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Thread: Losing Water Surface

  1. #1
    DIY Junior Member Norm R's Avatar
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    Default Losing Water Surface

    Hi I'm an amatuer and need a litle help. We've installed 2 American Standard Eco Fusion toilets from Home depot, I think they are AS's H2O toilet.
    After flushing, the still water surface comes to rest at 9 x 8, AS design spec. However the toilet continually loses this and after 24 hrs is 5 x 3..
    Have talked to AS and have received a replacement bowl, same problem. There are no leaks , I can see the underfloor connections.
    As a test I placed one of the toilets over a bucket, filled it to still level and it held for 24 hrs at 9 x 8.. I presume this means the toilet is OK but could the drain system be siphoning somehow. This is not a new house, just new toilets, wedidn't notice the problem before. No change to the drains. We're are on a septic tank.
    Local plumbers I've talked to have no suggestions nor heard of such a problem. We'd buy another toilet but suspect the same problem.
    I have not checked the vent to see if it's plugged but there is no back-up or problems with the toilets removing any load. We only have 2 toilets and they are back to back.
    This is driving us nuts any advice would be more than welcome
    Thanks
    Norm

  2. #2
    Retired Defense Industry Engineer jadnashua's Avatar
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    Back to back toilets can do that if the fitting in the wall isn't the correct one. Older toilets had a slower flush; newer ones must flush much faster to get things out with the limited water. So, if the proper fitting isn't in the wall, some of it carries over to the opposing toilet, rocking things, and since the toilet is full to the weir (where it drains), rocking it causes some water to be drained out over that edge. Voila...the static level is now lower.

    Have someone watch the opposing toilet while you flush, if there's significant movement in it, you've found the problem. Now, fixing it is harder as the proper fitting is usually bigger and harder to fit in the wall on a back-to-back installation.

    Really high winds can rock the water spot, too, and cause a similar effect, but that would unlikely happen all that often unless you lived on top of Mt Washington!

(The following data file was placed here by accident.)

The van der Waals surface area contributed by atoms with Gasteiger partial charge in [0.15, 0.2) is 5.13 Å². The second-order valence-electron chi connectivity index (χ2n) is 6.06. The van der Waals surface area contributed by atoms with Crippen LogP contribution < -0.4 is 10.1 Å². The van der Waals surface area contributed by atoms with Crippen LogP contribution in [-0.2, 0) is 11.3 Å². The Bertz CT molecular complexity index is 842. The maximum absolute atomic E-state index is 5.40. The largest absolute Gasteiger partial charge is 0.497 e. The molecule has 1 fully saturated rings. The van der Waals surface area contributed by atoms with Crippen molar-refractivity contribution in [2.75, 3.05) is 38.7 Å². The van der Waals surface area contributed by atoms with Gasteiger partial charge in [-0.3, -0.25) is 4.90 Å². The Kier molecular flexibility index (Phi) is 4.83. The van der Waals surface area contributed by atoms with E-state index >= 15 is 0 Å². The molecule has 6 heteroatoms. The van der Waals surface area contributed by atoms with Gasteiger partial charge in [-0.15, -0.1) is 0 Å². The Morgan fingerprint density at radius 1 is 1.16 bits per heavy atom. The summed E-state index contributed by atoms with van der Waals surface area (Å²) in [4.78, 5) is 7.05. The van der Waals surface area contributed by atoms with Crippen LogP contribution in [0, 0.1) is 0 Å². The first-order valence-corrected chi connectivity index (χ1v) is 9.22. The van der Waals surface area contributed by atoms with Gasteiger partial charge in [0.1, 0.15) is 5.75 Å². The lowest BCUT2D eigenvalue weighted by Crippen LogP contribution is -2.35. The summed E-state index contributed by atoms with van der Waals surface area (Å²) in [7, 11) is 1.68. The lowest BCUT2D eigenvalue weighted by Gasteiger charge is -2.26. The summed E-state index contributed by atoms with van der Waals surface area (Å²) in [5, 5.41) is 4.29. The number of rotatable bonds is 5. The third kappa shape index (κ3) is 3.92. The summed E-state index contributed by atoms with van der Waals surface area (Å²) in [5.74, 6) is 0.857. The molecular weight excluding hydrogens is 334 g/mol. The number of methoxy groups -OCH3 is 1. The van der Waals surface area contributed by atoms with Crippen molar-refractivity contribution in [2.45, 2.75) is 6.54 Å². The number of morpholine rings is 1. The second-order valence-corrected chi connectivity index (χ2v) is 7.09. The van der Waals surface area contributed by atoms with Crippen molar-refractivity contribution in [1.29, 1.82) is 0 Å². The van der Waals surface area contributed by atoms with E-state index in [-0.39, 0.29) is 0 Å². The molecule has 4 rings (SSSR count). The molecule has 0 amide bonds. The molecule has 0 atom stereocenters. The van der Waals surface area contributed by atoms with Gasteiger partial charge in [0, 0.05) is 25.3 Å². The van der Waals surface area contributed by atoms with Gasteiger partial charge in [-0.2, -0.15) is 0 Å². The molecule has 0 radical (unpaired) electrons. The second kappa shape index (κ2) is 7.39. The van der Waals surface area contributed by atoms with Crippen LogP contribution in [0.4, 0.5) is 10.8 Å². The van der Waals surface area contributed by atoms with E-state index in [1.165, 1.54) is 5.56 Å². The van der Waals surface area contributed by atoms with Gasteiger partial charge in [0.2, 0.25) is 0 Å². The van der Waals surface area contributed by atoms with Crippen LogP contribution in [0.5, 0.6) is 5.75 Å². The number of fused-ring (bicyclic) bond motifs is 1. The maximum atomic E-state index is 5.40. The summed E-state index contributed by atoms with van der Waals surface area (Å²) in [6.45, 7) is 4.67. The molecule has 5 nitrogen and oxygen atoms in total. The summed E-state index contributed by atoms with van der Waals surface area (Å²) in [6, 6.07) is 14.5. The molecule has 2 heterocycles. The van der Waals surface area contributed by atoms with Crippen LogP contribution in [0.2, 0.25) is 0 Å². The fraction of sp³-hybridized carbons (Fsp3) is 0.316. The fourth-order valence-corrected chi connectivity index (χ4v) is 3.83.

Jim DeBruycker
    Important note - I'm not a pro
    Retired Defense Industry Engineer; Schluter 2.5-day Workshop Completed 2013, 2014

  3. #3
    DIY Junior Member Norm R's Avatar
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    Default Losing Water Spot

    Jadnashua Thanks After 6 flushes the other toilet lost about an inch. Now we know thw problem it's an easy fix for us.
    We'll just flush before hand when the need is a heavy load. Kind of defeats the water saving feature but we pee a lot more
    often than anything else.
    Thanks from both of us.
    Norm

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    Forum Admin, Expert Plumber Terry's Avatar
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    I'm changing the way I'm roughing in toilets now. No longer am I installing back to back toilets using a double fixture cross, and certainly not a sanitary cross.
    The "skip over" pushes water out of the opposing bowl. Code will need changes in the future to reflect the changing times.

  5. #5
    DIY Senior Member wjcandee's Avatar
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    Quote Originally Posted by Terry View Post
    I'm changing the way I'm roughing in toilets now. No longer am I installing back to back toilets using a double fixture cross, and certainly not a sanitary cross.
    The "skip over" pushes water out of the opposing bowl. Code will need changes in the future to reflect the changing times.
    Does a double combo wye solve this problem, or just reduce it? I know Toto says that we need to install back-to-backs with a fitting with a wye, but I think I remember someone posting here a while ago still having some issues... I have also seen commentary on here that a double-combo wye with a 1/8 bend would create an S trap (?), commentary to the effect that such an installation wouldn't pass code, and commentary to the effect that such a fitting isn't "available" in this kind of installation (which I think was intended to say that it wasn't allowed, because you can buy these fittings). Is there a better way to do it (i.e. toilets are mounted slightly off back-to-back and each is piped and vented separately)?
    Last edited by wjcandee; 02-09-2013 at 03:13 PM.

  6. #6
    Forum Admin, Expert Plumber Terry's Avatar
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    A toilet isn't vented the same way as the other fixtures. You can vent within six feet, even on the vertical below. The trapway is meant to siphon, and then the bowl is refilled after the flush.

    One of my homes used the double fixture cross, and yes, pulling the bowl and watching the drain, you could see the surge from the other bathroom.
    Last edited by Terry; 02-09-2013 at 05:48 PM.

  7. #7
    DIY Senior Member wjcandee's Avatar
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    Quote Originally Posted by Norm R View Post
    Have talked to AS and have received a replacement bowl, same problem. [...]
    Local plumbers I've talked to have no suggestions nor heard of such a problem.
    I'm a little surprised that neither AS or your local plumbers had the right answer to this question right at hand. Jim nailed it in two seconds. The issue is placed front and center in the Toto toilet installation instructions. Nevertheless, it's a great testament to the wealth of knowledge that Terry, HJ, Jimbo and the regular posters routinely share for free on this wonderful forum.
    Last edited by wjcandee; 02-09-2013 at 06:08 PM.

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